Evangelist Urges Believers To Stand Firm
Evangelist Urges Believers To Stand Firm
The making of a American religious huckster
By STEPHANIE SIMON, Los Angeles Times - 2/27/2006
WAYNE, N.J. -- Evangelist Ken Ham smiled at the 2,300 elementary students packed into pews, their faces rapt. With puppets and cartoons, he was showing them how to reject geology, paleontology and evolutionary biology as a sinister tangle of lies.

If a teacher mentions evolution, or the Big Bang, or an era when dinosaurs ruled Earth, Ham said, "You put your hand up and you say, `Excuse me, were you there?' Can you remember that?"

The children roared their assent.

"Sometimes people will answer, `No, but you weren't there either,'" Ham told them. "Then you say, `No, I wasn't, but I know someone who was, and I have his book about the history of the world.'"

He waved his Bible in the air.

"Who's the only one who's always been there?" Ham asked.

"God!" the boys and girls shouted.

"Who's the only one who knows everything?"


"So who should you always trust, God or the scientists?"

The children answered with a thundering: "God!"

A former high school biology teacher, Ham travels the U.S. training kids as young as 5 to challenge scientific orthodoxy. He doesn't engage in the political and legal fights that have erupted over the teaching of evolution. His strategy is more subtle: He aims to give people who trust the biblical account of creation the confidence to defend their views - aggressively.

He urges students to offer creationist critiques of their textbooks, parents to take on science museum docents, professionals to raise the subject with colleagues. If Ham does his job well, his acolytes will ask enough questions - and spout enough arguments - to shake the evolution theory of Charles Darwin.

"We're going to arm you with Christian Patriot missiles," Ham, 54, recently told 1,200 adults gathered at Calvary Temple in northern New Jersey. It was Friday night, the kickoff of a weekend conference sponsored by Ham's global ministry, Answers in Genesis.

To a burst of applause, Ham exhorted: "Get out and change the world!"

Over the past two decades, "creation evangelism" has become a booming industry. Several hundred independent speakers promote biblical creation at churches, colleges, private schools, Rotary clubs. They lead tours to the Grand Canyon or museums to study the world through a creationist lens.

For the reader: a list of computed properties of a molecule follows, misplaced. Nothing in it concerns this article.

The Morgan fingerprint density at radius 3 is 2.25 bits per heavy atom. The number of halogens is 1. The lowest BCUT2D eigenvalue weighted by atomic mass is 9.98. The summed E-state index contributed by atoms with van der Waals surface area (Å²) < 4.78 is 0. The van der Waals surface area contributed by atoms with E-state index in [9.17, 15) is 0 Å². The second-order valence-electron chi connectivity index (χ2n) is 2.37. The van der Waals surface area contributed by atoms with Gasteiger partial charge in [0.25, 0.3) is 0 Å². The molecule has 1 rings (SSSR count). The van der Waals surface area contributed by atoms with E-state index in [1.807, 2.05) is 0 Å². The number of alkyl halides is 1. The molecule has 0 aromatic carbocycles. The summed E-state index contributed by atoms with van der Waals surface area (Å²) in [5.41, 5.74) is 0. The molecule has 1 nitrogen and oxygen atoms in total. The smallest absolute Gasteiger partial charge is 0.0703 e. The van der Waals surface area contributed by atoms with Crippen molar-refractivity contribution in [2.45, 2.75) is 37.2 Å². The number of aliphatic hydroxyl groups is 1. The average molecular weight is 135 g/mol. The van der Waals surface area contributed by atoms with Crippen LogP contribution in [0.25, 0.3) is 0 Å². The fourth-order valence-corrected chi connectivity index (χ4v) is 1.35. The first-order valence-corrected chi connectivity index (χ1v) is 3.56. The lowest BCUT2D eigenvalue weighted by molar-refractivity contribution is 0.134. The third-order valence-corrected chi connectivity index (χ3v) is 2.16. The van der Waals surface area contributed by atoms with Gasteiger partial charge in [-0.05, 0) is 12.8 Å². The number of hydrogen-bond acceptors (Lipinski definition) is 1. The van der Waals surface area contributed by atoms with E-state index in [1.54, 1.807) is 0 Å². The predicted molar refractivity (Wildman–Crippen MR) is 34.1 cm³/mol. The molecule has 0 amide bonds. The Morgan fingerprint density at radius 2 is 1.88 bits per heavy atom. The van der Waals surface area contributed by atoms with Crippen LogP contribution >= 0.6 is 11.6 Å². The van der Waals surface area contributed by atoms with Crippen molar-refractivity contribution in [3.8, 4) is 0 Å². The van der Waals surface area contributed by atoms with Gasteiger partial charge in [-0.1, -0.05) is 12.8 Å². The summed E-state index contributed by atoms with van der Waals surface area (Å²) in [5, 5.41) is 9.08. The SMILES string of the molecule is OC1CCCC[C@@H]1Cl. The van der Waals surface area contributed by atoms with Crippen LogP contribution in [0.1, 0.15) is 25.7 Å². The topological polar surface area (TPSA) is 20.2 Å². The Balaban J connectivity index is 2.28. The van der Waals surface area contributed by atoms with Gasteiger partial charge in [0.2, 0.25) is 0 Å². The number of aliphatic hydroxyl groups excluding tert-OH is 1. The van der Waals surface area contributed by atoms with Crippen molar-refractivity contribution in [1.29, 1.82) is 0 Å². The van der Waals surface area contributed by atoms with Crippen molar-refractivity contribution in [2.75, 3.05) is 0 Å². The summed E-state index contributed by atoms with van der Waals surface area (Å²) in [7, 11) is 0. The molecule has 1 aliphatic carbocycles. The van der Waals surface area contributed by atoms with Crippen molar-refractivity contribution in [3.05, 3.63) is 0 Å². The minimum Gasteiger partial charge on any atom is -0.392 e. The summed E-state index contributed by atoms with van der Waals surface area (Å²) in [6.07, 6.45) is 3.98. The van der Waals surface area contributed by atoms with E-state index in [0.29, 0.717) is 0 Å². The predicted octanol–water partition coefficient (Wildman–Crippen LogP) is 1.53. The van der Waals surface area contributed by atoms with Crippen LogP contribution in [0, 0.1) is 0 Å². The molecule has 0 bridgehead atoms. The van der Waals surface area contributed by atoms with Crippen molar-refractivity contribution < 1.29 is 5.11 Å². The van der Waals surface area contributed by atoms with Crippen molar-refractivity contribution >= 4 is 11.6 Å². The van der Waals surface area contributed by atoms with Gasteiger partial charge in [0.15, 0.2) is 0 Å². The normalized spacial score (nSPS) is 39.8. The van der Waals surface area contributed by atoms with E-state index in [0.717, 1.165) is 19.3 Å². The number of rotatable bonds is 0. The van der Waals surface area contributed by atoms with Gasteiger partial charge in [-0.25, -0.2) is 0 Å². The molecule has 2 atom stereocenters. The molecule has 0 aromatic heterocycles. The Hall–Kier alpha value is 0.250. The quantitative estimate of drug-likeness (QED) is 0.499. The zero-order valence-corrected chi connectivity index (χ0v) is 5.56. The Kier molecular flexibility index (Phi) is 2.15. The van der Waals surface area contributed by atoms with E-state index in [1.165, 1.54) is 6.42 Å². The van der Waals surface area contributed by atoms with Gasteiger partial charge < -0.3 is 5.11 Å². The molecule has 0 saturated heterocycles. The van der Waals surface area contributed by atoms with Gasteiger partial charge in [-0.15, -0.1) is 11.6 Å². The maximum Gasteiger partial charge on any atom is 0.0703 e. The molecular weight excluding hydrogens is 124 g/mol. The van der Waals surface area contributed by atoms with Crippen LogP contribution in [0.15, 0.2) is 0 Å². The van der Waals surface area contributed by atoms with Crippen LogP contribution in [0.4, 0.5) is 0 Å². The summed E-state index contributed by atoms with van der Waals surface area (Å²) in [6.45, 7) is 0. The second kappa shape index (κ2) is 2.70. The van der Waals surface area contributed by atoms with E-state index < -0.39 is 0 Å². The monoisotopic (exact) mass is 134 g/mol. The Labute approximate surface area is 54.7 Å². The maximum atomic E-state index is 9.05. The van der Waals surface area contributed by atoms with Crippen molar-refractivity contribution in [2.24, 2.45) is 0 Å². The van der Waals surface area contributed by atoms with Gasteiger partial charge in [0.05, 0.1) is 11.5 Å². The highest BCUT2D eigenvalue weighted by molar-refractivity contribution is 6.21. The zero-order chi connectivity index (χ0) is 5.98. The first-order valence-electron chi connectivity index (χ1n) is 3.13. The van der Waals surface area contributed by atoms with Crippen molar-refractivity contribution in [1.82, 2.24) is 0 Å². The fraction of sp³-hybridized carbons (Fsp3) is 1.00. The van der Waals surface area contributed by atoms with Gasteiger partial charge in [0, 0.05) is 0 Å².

They churn out home-schooling material. A geology text devotes a chapter to Noah's flood; an astronomy book quotes Genesis on the origins of the universe; a science unit for second-graders features daily "evolution stumpers" that teach children to argue against the theory that is a cornerstone of modern science.

Answers in Genesis is the biggest of these ministries. Ham founded the nonprofit in his native Australia in 1979. The U.S. branch, funded by donations, has an annual budget of $15 million and 160 employees who produce books and DVDs, maintain a website, and arrange more than 500 speeches a year for Ham and four other full-time evangelists.

With a pulpit-thumping passion, Ham insists the Bible be taken literally: God created the universe and all its creatures in six 24-hour days, roughly 6,000 years ago.

When pastors dismiss the creation account as a fable, he says, they give their flock license to disregard the Bible's moral teachings as well. He shows his audiences a graphic that places the theory of evolution at the root of all social ills: abortion, divorce, racism, gay marriage, store clerks who say "Happy Holidays" instead of "Merry Christmas."

In the 1970s, Ham taught evolution and creationism in Australian public schools. Raised in a Christian family, Ham trusted God's account over Darwin's; the more he studied Genesis, the more he felt moved to defend it. He quit teaching in 1979 to take up evangelism full time.

A father of five whose features resemble Abraham Lincoln, Ham moved his family to the U.S. in 1987. He worked for the Institute for Creation Research near San Diego and in 1993 founded the U.S. branch of Answers in Genesis in northern Kentucky. America sorely needed someone to stand up for the Bible, he reasoned. With its network of Christian radio and TV, the U.S. also offered Ham a launch pad to take his movement global.

The gamble paid off.

Ham's daily 90-second broadcasts - on themes such as life in the Garden of Eden - are heard on more than 1,000 radio stations worldwide. Speaking tours, the heart of the ministry, often are booked three years in advance. He's produced dozens of books and videos for all ages, including a top-selling alphabet rhyme that begins: "A is for Adam, God made him from dust / He wasn't a monkey, he looked just like us."